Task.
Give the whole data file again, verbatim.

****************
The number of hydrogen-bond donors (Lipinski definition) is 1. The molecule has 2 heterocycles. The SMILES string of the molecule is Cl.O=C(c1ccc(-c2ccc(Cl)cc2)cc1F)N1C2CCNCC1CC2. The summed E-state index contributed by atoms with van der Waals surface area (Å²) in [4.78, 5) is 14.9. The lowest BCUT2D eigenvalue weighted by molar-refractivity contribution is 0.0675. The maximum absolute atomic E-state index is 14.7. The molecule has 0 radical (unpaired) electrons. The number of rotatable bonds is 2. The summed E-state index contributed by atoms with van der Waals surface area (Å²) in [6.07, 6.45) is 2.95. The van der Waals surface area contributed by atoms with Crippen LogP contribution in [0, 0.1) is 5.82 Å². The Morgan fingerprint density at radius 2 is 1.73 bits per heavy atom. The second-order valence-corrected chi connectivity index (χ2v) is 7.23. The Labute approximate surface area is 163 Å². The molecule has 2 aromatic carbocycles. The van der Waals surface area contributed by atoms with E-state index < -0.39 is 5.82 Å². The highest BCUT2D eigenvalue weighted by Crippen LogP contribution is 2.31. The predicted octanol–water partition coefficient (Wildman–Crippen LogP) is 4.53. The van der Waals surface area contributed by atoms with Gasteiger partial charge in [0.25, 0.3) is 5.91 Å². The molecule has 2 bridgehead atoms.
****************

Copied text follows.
The number of hydrogen-bond donors (Lipinski definition) is 1. The molecule has 2 heterocycles. The SMILES string of the molecule is Cl.O=C(c1ccc(-c2ccc(Cl)cc2)cc1F)N1C2CCNCC1CC2. The summed E-state index contributed by atoms with van der Waals surface area (Å²) in [4.78, 5) is 14.9. The lowest BCUT2D eigenvalue weighted by molar-refractivity contribution is 0.0675. The maximum absolute atomic E-state index is 14.7. The molecule has 0 radical (unpaired) electrons. The number of rotatable bonds is 2. The summed E-state index contributed by atoms with van der Waals surface area (Å²) in [6.07, 6.45) is 2.95. The van der Waals surface area contributed by atoms with Crippen LogP contribution in [0, 0.1) is 5.82 Å². The Morgan fingerprint density at radius 2 is 1.73 bits per heavy atom. The second-order valence-corrected chi connectivity index (χ2v) is 7.23. The Labute approximate surface area is 163 Å². The molecule has 2 aromatic carbocycles. The van der Waals surface area contributed by atoms with E-state index < -0.39 is 5.82 Å². The highest BCUT2D eigenvalue weighted by Crippen LogP contribution is 2.31. The predicted octanol–water partition coefficient (Wildman–Crippen LogP) is 4.53. The van der Waals surface area contributed by atoms with Gasteiger partial charge in [0.25, 0.3) is 5.91 Å². The molecule has 2 bridgehead atoms.